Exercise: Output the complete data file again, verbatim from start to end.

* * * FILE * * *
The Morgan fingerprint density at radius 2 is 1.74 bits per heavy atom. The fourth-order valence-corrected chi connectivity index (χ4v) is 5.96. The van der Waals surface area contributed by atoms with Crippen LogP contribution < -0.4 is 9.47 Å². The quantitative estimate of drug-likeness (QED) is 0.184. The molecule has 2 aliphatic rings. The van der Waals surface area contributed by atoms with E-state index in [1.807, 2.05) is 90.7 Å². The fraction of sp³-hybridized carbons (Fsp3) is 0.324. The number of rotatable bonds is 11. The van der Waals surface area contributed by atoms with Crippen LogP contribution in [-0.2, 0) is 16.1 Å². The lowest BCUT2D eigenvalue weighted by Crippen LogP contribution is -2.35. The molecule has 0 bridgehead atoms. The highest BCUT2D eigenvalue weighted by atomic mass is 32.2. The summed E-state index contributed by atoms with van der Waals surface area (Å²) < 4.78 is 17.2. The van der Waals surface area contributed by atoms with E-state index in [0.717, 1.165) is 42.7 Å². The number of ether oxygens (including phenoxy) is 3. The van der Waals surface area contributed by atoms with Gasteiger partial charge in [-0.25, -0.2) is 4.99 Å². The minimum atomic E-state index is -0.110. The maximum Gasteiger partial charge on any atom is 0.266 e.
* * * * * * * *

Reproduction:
The Morgan fingerprint density at radius 2 is 1.74 bits per heavy atom. The fourth-order valence-corrected chi connectivity index (χ4v) is 5.96. The van der Waals surface area contributed by atoms with Crippen LogP contribution < -0.4 is 9.47 Å². The quantitative estimate of drug-likeness (QED) is 0.184. The molecule has 2 aliphatic rings. The van der Waals surface area contributed by atoms with E-state index in [1.807, 2.05) is 90.7 Å². The fraction of sp³-hybridized carbons (Fsp3) is 0.324. The number of rotatable bonds is 11. The van der Waals surface area contributed by atoms with Crippen LogP contribution in [-0.2, 0) is 16.1 Å². The lowest BCUT2D eigenvalue weighted by Crippen LogP contribution is -2.35. The molecule has 0 bridgehead atoms. The highest BCUT2D eigenvalue weighted by atomic mass is 32.2. The summed E-state index contributed by atoms with van der Waals surface area (Å²) < 4.78 is 17.2. The van der Waals surface area contributed by atoms with E-state index in [0.717, 1.165) is 42.7 Å². The number of ether oxygens (including phenoxy) is 3. The van der Waals surface area contributed by atoms with Gasteiger partial charge in [-0.25, -0.2) is 4.99 Å². The minimum atomic E-state index is -0.110. The maximum Gasteiger partial charge on any atom is 0.266 e.